... and planted a blue flower.
Born May 2nd, 1772 as Georg Philipp Friedrich von Hardenberg in Oberwiederstedt Manor / Harz mountains, when choosing his pseudonym he probably bethought himself of the name his ancestors in Großenrode had kept until the sons of Bernhard de Novalis decided to take Hardenberg as their family name. And 'stubbing virgin soil' (which is the meaning of Novalis) he intended to do, this Novalis who when in May 1789 meeting Gottfried August Bürger, felt taken with this ardent advocate of a folksy poetry, but distanced himself, after he had met the Bürger-critical Friedrich von Schiller.
'Everything must be poetic', henceforth is his maxim. Less romantic contemporaries shrug off his work as fustian, others (glorifying him) explain his desire for death (Hymns to the Night) with his not getting over the death of his great love (Sophie von Kühn); but Novalis arguably did more than inventing the symbol of romanticism – the Blue Flower dreamt up by the protagonist in his fragmental novel Heinrich von Ofterdingen:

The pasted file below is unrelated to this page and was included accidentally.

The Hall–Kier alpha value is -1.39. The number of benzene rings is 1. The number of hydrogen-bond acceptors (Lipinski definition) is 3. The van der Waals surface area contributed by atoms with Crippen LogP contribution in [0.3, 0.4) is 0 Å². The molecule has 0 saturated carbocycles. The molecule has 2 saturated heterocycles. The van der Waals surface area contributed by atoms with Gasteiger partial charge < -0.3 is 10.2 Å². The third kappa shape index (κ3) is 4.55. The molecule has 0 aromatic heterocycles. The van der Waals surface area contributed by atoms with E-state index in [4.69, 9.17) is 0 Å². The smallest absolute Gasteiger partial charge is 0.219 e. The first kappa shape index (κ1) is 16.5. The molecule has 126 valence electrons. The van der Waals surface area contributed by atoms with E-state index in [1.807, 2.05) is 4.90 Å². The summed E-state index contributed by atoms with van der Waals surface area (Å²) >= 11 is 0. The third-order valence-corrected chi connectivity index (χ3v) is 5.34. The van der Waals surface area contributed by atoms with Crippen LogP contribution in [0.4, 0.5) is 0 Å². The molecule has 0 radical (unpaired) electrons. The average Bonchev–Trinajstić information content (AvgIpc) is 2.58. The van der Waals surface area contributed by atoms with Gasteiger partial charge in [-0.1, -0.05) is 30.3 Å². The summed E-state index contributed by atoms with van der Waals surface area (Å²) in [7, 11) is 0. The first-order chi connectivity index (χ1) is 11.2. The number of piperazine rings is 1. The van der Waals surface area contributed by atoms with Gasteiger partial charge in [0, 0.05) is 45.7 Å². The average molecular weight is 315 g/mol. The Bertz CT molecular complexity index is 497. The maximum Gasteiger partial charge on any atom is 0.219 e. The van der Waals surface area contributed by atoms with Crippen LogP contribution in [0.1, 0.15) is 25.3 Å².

Studies of law and mining, arts, science, love: the 'dreamer' , who in view of an accelerating celerity commended his contemporaries to exercise slowness, was eager for knowledge, was concerned about many things. Often disputed. Self-critical, too. And he is not given as much time as Goethe. Death comes quickly. March 25th, 1801 Novalis dies, not even 29 years old. Probably he got infected, while tending his from phtisis suffering friend Friedrich.
What remains from Novalis? Much more than Pollen (Blüthenstaub).